In the mid-1970s, two men worked together on a movie that would be their last for a long while. The movie was Days of Heaven and the men were Terrence Malick, who wrote and directed it, and Bert Schneider, who produced it. Neither took a vow of silence after it came out in 1978, but that is what it felt like. How else to explain why so little was heard from them in the decades that followed?
Then, near the end of the millennium, Malick started working again. Schneider never did (he produced one more film in 1981 that remains undistributed). But did he really need to? What he did at BBS, the company he had with Bob Rafelson and Steve Blauner, “kind of epitomises the 1970s,” director Peter Bogdanovich says today. “The director was the star and you made the picture. BBS symbolises the freedom that the 1970s is noted for.” Schneider’s films bear that out: Easy Rider and Five Easy Pieces and The Last Picture Show and more.
Schneider died in December at the age of 78. Bob Rafelson once told me about how BBS came into existence: “We met many times and walked in Central Park.” It sounds like the beginning of a fable, but what BBS did really was a dream: a sanctuary where unformed artists could congregate and flourish. Rafelson went on: “My thought was: there is so much talent here in the US but little talent for recognising it. I thought together we could do this but that Bert should manage it.”
A famous American football coach said that you win with people. Schneider would agree. He colonised BBS with talented people, most of them friends or friends of friends. The net wasn’t cast very wide.
Rafelson described to me how it worked: Schneider was childhood friends with Steve Blauner and Henry Jaglom (who made two movies for Schneider). Rafelson lived next door to Dennis Hopper and their children grew up together. Bogdanovich asked Rafelson to attend the first screening of Targets (1967). Rafelson had been friends with Peter Davis (director of Hearts and Minds, the Oscar-winning 1974 Vietnam documentary) since the 1950s. Jacob Brackman (who wrote Rafelson’s 1972 film The King of Marvin Gardens) was Malick’s roommate at Harvard. As Rafelson said: “All family. All lineage.”
Schneider and Rafelson were more like brothers than partners. “He and Bob were very close and worked very well together,” Bogdanovich says. Schneider was also the paterfamilias. He made everything go. “To get any of them to the post, including me,” Rafelson says, “that took intelligence, wisdom, power, and charm. Bert was over-endowed.”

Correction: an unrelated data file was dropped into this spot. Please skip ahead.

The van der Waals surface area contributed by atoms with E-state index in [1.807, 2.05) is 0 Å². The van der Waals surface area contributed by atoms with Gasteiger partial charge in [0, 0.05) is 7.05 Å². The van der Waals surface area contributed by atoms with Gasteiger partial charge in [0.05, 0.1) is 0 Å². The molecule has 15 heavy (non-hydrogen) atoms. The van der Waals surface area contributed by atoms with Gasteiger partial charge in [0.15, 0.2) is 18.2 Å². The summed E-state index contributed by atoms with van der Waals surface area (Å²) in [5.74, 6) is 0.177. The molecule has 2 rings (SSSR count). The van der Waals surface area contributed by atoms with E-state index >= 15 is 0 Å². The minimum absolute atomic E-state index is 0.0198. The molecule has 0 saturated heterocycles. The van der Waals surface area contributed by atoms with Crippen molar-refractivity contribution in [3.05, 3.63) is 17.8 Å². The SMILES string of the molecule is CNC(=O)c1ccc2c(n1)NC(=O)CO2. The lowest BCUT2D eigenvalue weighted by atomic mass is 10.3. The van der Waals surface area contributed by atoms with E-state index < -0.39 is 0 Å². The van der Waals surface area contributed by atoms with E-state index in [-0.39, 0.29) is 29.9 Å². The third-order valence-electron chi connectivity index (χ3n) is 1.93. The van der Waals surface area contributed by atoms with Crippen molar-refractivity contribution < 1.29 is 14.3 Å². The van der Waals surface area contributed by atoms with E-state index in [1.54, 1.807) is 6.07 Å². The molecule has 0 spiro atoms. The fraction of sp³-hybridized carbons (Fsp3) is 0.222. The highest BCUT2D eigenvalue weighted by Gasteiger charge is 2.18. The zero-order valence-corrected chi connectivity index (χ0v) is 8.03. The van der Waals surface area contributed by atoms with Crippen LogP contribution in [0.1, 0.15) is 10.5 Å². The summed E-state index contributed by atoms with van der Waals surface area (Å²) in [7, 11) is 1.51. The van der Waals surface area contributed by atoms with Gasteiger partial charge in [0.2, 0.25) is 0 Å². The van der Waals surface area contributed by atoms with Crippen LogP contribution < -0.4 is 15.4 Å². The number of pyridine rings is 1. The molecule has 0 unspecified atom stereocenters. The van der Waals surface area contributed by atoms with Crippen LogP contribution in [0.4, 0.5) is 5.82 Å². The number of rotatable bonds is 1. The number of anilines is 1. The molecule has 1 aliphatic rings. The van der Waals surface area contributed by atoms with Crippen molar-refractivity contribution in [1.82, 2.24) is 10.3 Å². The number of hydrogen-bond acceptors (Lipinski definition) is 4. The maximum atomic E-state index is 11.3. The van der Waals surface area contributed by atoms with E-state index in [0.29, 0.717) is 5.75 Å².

Bogdanovich remembers how the calm tone of Schneider’s voice was in itself encouraging. When The Last Picture Show (1971) was given an X rating, Schneider remained a cool customer. “He said, ‘Let me take care of this,’” Bogdanovich says. “The next thing I knew, we had an R. We didn’t change the picture. I don’t know what he did.” The son of Abraham Schneider – once the head of Columbia Pictures – had obviously learned a trick or two. “It was in his blood,” Bogdanovich says.
He was, then, not only a radical. That’s the word the press uses to describe him, referring – accurately – to his political commitments and lifestyle. “Polly Platt and I were married at the time and we didn’t do drugs or drink,” Bogdanovich says. “The story goes that Bert went to Bob and said, ‘I don’t know if we should do a picture with these guys. They’re so straight.’ And Bob said, ‘We could use a few straight people around here.’”
But Schneider didn’t just embody the excesses of his age. Sandwiched between two films about Vietnam is a 1975 documentary about Charlie Chaplin called The Gentleman Tramp.
Schneider’s dogged efforts on behalf of Chaplin – a radical of a different sort – is a great little-known story of the period. Chaplin was returning to the US after an absence of 20 years. “He was going to be given a special Oscar,” Bogdanovich recalls. “Bert called me and asked me if I would prepare the montage for the Oscar broadcast.”
Bogdanovich returned bearing a 13-and-a-half-minute montage. That was OK as far as Schneider was concerned, but word got back that the Academy felt it was too long to run during a live show.
“Bert looked at me and said, ‘What should we do?’” Bogdanovich says. “I said four words: ‘Bert, it’s Charlie Chaplin.’ He just looked at me, picked up the phone, dialled [Academy Awards show producer] Howard Koch, and said, ‘We can’t change it.’ Koch said, ‘Well, we can’t run it on the show.’ Bert said, ‘Fine. Then Charlie won’t come.’”
Schneider’s career didn’t really end with Days of Heaven. “He was there for every film I ever did,” Rafelson says. “Maybe not liking it, but there.”
He was present in another way: the BBS films placed down-payments on the professional lives of dozens of directors, writers, actors, and craftsmen. We must acknowledge him every time we see any movie starring Jack Nicholson or any shot composed by Laszlo Kovacs. His impact goes beyond his own credits.
Maybe that’s why, when thinking of Schneider’s legacy, a line from a picture Bogdanovich made years later comes to mind: “I knew all this was too good to last.”